SoCal Eye Cataract Surgery FAQs

SoCal Eye Cataract Surgery FAQs brings you answers to common questions associated with Cataracts, Cataract Treatment and Surgery. If you have further questions please contact us for a consultation.

WHY SHOULD I CONSIDER SOCAL EYE FOR MY CATARACT SURGERY?

At SoCal Eye, our skilled cataract surgeons are recognized specialists who not only perform but teach cataract and implant surgery. We provide the latest generation of implantable lenses, including self-focusing, accommodating, multifocal, and astigmatism-correcting intraocular lenses.

Our surgeons are clinical professors who have taught the newest implant techniques to ophthalmologists around the country.  As one of only five groups in California and 20 groups nationwide, our surgeons have been selected to conduct clinical trials on some of the newest implant technologies.

WHAT IS A CATARACT?

A cataract is a clouding of the eye’s internal focusing lens. For most people, it gradually develops throughout life and may cause visual difficulty. Detectable signs of cataracts often appear in patients in their 50s or 60s.

WHEN SHOULD I HAVE MY CATARACT REMOVED AND WHY?

We no longer recommend surgery when a cataract is “ripe.” Rather, the decision for surgery is based on when visual difficulties begin to interfere with normal activities of daily living, like driving, reading, work, or hobbies. Recommendations for cataract surgery are made on a case-by-case basis, since different patients experience different degrees of difficulty with the symptoms.

IS SURGERY PERFORMED IN A HOSPITAL OR AS AN OUTPATIENT?

With SoCal Eye, cataract surgery is performed in the hospital or as an outpatient in our own Ambulatory Surgery Center (ASC). Our expert surgical center nursing staff specialize in eye surgery. It is their primary goal to provide each patient exceptional care, and to maximize comfort throughout the entire surgery experience.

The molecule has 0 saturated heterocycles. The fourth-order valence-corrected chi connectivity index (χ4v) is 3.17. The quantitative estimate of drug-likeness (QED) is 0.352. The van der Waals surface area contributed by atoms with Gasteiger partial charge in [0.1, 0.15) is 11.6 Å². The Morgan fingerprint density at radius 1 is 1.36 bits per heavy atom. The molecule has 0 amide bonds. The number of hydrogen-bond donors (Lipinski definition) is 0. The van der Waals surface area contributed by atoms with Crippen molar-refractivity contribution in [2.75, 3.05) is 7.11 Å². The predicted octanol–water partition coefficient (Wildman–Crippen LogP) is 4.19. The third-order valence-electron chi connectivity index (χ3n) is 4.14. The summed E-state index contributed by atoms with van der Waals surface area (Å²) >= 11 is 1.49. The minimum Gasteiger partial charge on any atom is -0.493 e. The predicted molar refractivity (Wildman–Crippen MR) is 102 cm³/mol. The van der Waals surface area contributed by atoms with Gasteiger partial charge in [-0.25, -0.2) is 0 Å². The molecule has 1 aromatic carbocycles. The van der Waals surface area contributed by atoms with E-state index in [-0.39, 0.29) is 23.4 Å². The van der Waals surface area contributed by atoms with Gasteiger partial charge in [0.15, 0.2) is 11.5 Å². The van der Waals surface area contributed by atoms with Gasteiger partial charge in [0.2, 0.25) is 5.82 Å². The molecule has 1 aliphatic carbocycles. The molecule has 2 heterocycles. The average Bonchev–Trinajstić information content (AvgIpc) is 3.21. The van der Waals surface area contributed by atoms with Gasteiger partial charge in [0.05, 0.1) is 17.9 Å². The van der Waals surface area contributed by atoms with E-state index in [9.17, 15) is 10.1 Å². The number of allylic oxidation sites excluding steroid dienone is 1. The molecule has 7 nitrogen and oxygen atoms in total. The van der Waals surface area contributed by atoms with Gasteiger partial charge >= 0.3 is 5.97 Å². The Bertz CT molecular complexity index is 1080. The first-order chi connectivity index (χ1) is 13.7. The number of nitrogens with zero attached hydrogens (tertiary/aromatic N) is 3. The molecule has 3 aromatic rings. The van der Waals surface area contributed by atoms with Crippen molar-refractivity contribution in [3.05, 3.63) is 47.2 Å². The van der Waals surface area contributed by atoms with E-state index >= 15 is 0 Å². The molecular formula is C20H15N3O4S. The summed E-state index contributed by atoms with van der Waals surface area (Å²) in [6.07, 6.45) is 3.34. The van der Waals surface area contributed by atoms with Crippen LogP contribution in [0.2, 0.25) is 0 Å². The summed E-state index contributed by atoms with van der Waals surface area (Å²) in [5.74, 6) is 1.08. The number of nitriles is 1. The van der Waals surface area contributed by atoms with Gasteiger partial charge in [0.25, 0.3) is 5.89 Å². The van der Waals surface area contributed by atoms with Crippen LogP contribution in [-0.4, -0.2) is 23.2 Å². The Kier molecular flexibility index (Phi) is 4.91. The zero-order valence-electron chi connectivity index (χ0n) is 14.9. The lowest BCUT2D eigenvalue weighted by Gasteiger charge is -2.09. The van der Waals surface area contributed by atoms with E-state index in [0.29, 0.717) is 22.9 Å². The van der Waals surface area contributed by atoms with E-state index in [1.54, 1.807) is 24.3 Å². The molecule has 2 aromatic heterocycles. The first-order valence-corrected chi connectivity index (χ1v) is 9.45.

Cataract Surgery - Normal Eye

NORMAL EYE: A healthy, clear lens allows a sharp image to fall on every part of the retina, allowing a crisp, clear image to be seen.

Cataract Surgery - Vision with CataractsCATARACT EYE: A cloudy lens scatters light, causing a hazy image to be seen.

HOW LONG DOES THE SURGERY TAKE?

The procedure itself takes about ten minutes. Most people are in the surgical center for about two hours, including preoperative and postoperative time.

IS CATARACT SURGERY UNCOMFORTABLE?

Most people say that there is no pain during or after cataract surgery. Occasionally, patients experience a scratchy sensation (like an eyelash in the eye) and mild soreness for about 24 hours after the procedure. If necessary, they take aspirin, Advil (ibuprofen), or Tylenol (acetaminophen).

HOW IS THE CATARACT REMOVED?

The cataract is removed in a 10-minute procedure where a small opening (less than 1/8 inch) is made painlessly on the side of the eye (the cornea), allowing the surgeon to dissolve the lens of the eye and remove it in tiny pieces. An artificial lens implant made of silicone or plastic is folded into a small package, then inserted into the eye and unfolded in the proper position. The new lens remains permanently in this position—it will never need maintenance or replacement. The new lens can be selected to minimize the need for glasses following surgery.

AFTER THE SURGERY, WILL MY CATARACT COME BACK?

After cataract surgery, it is impossible for a cataract to come back because the lens of the eye, which was the cataract, has been removed. It is possible, however, for a cloudy film to grow on the lens capsule membrane that is located behind the lens implant. Treatment of this film, sometimes called a “secondary cataract,” is done with a laser in a simple in-office procedure that only takes a couple of minutes. The eye is not even patched, and patients may drive themselves home.

WILL I NEED GLASSES AFTER SURGERY?

With newer technologies available at our center (like focusing implants and astigmatism correction), many patients are able to drive a car and read newsprint without glasses. Some of these options may not be covered by Medicare or private insurance. SoCal Eye staff is happy to answer questions about these technologies during a visit to our office.

WHAT RESTRICTIONS WILL I HAVE AFTER CATARACT SURGERY?

For the first 24 hours after surgery, an eye patch is kept over the healing eye and the effects of anesthesia will be wearing off. During this time, we recommend restful activity. Eating, watching television, reading, and walking around the house are allowed. After the eye patch is removed, patients can begin administering their postoperative eye drops. Aside from not rubbing the operative eye, there are minimal restrictions after surgery. Our doctors and counselors will fully discuss these with you before surgery. For more information about post-surgery restrictions, please contact us.

WHAT ARE THE RISKS OF SURGERY?